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STEVE INSKEEP, HOST:

Video games are a multi-billion dollar industry. And today, many of the bestselling games have blockbuster budgets, which you can see on the screen and often hear in the music.

(SOUNDBITE OF MUSIC, "HALO" THEME)

INSKEEP: There's the grand orchestral theme from the bestselling game "Halo." But for many gamers, the best soundtracks recall a low-tech era. And every year they celebrate those soundtracks at a video game music festival.

NPR's Lindsay Totty has more.

LINDSAY TOTTY, BYLINE: Earlier this month, thousands of gamers congregated at a hotel outside Washington, D.C., to spend a weekend playing and listening to classic video games like this one.

(SOUNDBITE OF MUSIC, "CORRIDOR OF TIME" THEME)

TOTTY: This is music from a 1995 video game called "Chrono Trigger," an epic time-travel adventure. The technology used to make this digital sound is pretty old-school, but the music has a whole new life when you hear it live.

(SOUNDBITE OF MUSIC, "CORRIDOR OF TIME" THEME)

ARMCANNON: (Performance)

TOTTY: Welcome to MAGFest. It stands for Music and Gaming Festival. Notice that music first.

Daniel Behrens plays guitar for the band Armcannon. They perform rock tributes to music from old video games like what we just heard. He says it takes real skill to perform video game music because a game system can make sounds that human fingers can't.

DANIEL BEHRENS: There are virtuoso people everywhere you look. And that is one of the things that really made me fall in love with MAGFest and the video game music scene.

(SOUNDBITE OF A CROWD)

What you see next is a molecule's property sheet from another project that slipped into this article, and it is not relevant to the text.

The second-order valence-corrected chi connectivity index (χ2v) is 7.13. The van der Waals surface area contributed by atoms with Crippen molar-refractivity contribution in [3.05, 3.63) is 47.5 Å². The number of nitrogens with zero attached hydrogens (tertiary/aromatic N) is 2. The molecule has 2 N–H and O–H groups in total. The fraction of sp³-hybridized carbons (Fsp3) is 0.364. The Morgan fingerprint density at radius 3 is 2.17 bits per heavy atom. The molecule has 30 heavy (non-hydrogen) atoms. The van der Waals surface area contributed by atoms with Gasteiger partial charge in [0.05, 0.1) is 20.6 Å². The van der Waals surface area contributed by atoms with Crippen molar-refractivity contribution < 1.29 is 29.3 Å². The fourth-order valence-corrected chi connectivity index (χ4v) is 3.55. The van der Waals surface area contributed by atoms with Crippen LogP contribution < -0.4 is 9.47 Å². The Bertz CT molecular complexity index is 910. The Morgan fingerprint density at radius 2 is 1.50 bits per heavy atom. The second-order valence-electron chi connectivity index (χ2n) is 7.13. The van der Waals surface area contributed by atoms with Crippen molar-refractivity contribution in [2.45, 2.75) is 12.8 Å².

TOTTY: Behrens adds that classic game music is about melodies rather than atmosphere. In the past, you couldn't fit a whole orchestra on those small game cartridges.

Amanda LePre is a guitarist with the band Descendants of Erdrick. She says it's those unique melodies that make old 8-bit tunes memorable years later.

AMANDA LEPRE: Even "Super Mario Brothers..."

(SOUNDBITE OF LEPRE'S SOUND EFFECT)

LEPRE: You know, it's got this beat to it. It's catchy.

(SOUNDBITE OF "SUPER MARIO BROS.")

LEPRE: Just because it was in one of the most popular games of all time, that's not the only reason people remember the song. 'Cause it's a catchy song, it's got a good melody.

TOTTY: And to show that good melodies can come from anywhere, her band performed a medley from a lesser known game called "Journey to Silius."

(SOUNDBITE OF MUSIC, "JOURNEY TO SILIUS")

DESCENDANTS OF ERDRICK: (Performance)

TOTTY: But the most anticipated performance came from a rock band made up of actual video game music composers. Earthbound Papas came all the way from Japan. The band's leader and keyboardist is Nobuo Uematsu. He's the primary composer for the "Final Fantasy" series, which is one of the bestselling game franchises of all time.

(SOUNDBITE OF MUSIC, "CLASH ON THE BIG BRIDGE")

EARTHBOUND PAPPAS: (Performance)

TOTTY: Uematsu echoes the thought that it's melody that makes for great game music.

NOBUO UEMATSU: (Through Translator) It's pretty easy for me to come up with melodies. Twenty-four hours a day, it's in my head all the time. And I struggle to choose which ones to use.

TOTTY: The music from "Final Fantasy" has been performed by orchestras around the world. But Uematsu says the fans at MAGFest are special.

UEMATSU: (Through Translator) Perhaps games are kind of minor things still, so because of that there's a strong bond within the community.

TOTTY: But that community is growing. Over 6,000 people came to this year's festival, almost double the attendance from last year.

Lindsay Totty, NPR News, Washington.

(SOUNDBITE OF MUSIC, "THOSE WHO FIGHT FURTHER")

INSKEEP: It's MORNING EDITION from NPR News. I'm Steve Inskeep.

RENEE MONTAGNE, HOST:

And I'm Renee Montagne.

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